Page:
SURYA SENA (Sinhalese Folk-songs)
THE B.B.C. ORCHESTRA
(Strings of Section D)
(Led by LAURANCE TURNER )
Conducted by LESLIE HEWARD
Concerto Grosso in E minor (Op. 6, No. 3) Handel
1. Larghetto, Andante ; 2. Allegro ; 3. Polonaise : Andante ; 4. Allegro, ma non troppo
Nearly two hundred years ago-that is to say, in 1739, when this Grand Concerto, one of twelve, was composed-Handel was alive, very popular, and was still composing as hard as he could go. Besides, there was not then anything like the modern choice from which to make up programmes, and Handel's share was naturally a lion's one. There can be little doubt that these Grossi Concerti were popular with audiences of those days, as were the twelve organ concertos written about the same time, and in no place was Handel's music more welcome than in the Gardens of Vauxhall and Ranelagh. The organ concertos were certainly played there, for a new and expensive organ had recently been built in the rotunda of Vauxhall Gardens; and the Grand Concertos figure often in the programmes. Handel was, of course, a frequent visitor to the Gardens, and an honoured one. One recalls all this because, if such an imposing title as Concerto Grosso did not appal the very mixed audiences at Vauxhall, it need not appal any listener tonight. As a matter of fact, these ' Grand Concertos ' are extremely robust, jolly things, and far more free and unlicensed in form than was the kind of work which presently took its place-the symphony.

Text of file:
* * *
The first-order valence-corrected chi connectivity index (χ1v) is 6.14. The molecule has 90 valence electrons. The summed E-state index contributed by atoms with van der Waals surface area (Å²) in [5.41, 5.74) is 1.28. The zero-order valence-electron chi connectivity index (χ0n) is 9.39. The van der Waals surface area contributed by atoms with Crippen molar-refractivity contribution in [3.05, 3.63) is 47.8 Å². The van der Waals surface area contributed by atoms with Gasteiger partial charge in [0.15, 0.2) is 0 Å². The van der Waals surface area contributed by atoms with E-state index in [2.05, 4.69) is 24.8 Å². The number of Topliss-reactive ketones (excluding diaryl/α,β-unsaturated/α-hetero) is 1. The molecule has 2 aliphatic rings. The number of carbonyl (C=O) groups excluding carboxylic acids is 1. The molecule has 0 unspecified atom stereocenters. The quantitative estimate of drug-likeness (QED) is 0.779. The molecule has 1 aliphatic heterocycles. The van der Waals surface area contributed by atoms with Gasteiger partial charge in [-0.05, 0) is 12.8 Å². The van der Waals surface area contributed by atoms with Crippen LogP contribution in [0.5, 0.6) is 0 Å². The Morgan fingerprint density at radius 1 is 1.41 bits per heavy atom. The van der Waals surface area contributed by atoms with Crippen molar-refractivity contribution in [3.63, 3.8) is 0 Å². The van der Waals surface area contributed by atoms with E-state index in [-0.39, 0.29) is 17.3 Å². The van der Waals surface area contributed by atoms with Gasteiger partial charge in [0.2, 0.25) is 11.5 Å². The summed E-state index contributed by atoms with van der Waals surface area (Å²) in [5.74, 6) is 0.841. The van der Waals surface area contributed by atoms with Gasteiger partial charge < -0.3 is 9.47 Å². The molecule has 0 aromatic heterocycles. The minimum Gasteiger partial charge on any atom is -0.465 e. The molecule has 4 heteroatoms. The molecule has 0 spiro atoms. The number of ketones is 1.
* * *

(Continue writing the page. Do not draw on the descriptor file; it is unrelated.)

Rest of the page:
The first three of his native Sinhalese songs which Surya Sena is singing are remarkable for their great antiquity. They are sung, as all Indian melodies are sung, without harmonic accompaniment-for the Tambura, a stringed instrument which will be used as a bass, makes only a drone. The words and melodies of such songs as these are based on the gait and movements of various animals, birds, and reptiles.
There are more than 5 million programme listings in Genome. This is a
historical record of the planned output and the BBC services of any
given time. It should be viewed in this context and with the
understanding that it reflects the attitudes and standards of its time
- not those of today.
To read scans of the Radio Times magazines from the 1920s, 30s, 40s and
50s, you can navigate by issue.
Genome is a digitised version of the Radio Times from 1923 to 2009 and
is made available for internal research purposes only. You will need to
obtain the relevant third party permissions for any use, including use in
programmes, online etc.
This internal version of Genome, which includes all the magazine covers,
images and articles as well as the programme listings from the Radio
Times, is different to the version of BBC Genome that is available
externally/to the public. It is only available inside the BBC network.